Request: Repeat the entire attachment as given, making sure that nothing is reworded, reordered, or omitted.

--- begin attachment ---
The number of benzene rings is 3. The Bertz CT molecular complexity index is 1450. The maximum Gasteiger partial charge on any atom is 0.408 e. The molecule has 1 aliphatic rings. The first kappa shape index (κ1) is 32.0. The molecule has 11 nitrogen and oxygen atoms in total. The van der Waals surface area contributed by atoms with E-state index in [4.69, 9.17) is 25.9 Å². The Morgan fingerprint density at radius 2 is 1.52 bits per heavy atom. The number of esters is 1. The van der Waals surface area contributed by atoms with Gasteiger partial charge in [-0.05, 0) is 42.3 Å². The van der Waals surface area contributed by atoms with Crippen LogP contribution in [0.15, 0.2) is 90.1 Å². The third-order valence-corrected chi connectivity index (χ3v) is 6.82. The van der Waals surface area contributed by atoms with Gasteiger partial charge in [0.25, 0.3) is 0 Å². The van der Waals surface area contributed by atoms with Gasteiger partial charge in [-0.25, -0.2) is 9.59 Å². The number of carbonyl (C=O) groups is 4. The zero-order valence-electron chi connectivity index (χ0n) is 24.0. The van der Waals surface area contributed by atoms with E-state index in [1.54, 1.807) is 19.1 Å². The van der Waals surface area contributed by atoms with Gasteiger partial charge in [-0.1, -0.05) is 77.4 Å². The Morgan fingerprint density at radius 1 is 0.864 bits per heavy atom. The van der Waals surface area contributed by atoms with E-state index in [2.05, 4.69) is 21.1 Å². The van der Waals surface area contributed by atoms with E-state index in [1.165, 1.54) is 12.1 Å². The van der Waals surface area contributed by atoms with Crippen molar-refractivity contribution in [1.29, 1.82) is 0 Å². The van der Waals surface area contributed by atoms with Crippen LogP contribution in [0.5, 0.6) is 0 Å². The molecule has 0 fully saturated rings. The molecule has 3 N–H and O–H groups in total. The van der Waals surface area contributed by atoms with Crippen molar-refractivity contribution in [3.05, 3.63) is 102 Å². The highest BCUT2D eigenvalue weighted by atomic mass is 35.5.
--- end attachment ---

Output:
The number of benzene rings is 3. The Bertz CT molecular complexity index is 1450. The maximum Gasteiger partial charge on any atom is 0.408 e. The molecule has 1 aliphatic rings. The first kappa shape index (κ1) is 32.0. The molecule has 11 nitrogen and oxygen atoms in total. The van der Waals surface area contributed by atoms with E-state index in [4.69, 9.17) is 25.9 Å². The Morgan fingerprint density at radius 2 is 1.52 bits per heavy atom. The number of esters is 1. The van der Waals surface area contributed by atoms with Gasteiger partial charge in [-0.05, 0) is 42.3 Å². The van der Waals surface area contributed by atoms with Crippen LogP contribution in [0.15, 0.2) is 90.1 Å². The third-order valence-corrected chi connectivity index (χ3v) is 6.82. The van der Waals surface area contributed by atoms with Gasteiger partial charge in [0.25, 0.3) is 0 Å². The van der Waals surface area contributed by atoms with Gasteiger partial charge in [-0.25, -0.2) is 9.59 Å². The number of carbonyl (C=O) groups is 4. The zero-order valence-electron chi connectivity index (χ0n) is 24.0. The van der Waals surface area contributed by atoms with E-state index in [1.54, 1.807) is 19.1 Å². The van der Waals surface area contributed by atoms with Gasteiger partial charge in [-0.1, -0.05) is 77.4 Å². The Morgan fingerprint density at radius 1 is 0.864 bits per heavy atom. The van der Waals surface area contributed by atoms with E-state index in [2.05, 4.69) is 21.1 Å². The van der Waals surface area contributed by atoms with E-state index in [1.165, 1.54) is 12.1 Å². The van der Waals surface area contributed by atoms with Crippen molar-refractivity contribution in [1.29, 1.82) is 0 Å². The van der Waals surface area contributed by atoms with Crippen LogP contribution in [0.5, 0.6) is 0 Å². The molecule has 0 fully saturated rings. The molecule has 3 N–H and O–H groups in total. The van der Waals surface area contributed by atoms with Crippen molar-refractivity contribution in [3.05, 3.63) is 102 Å². The highest BCUT2D eigenvalue weighted by atomic mass is 35.5.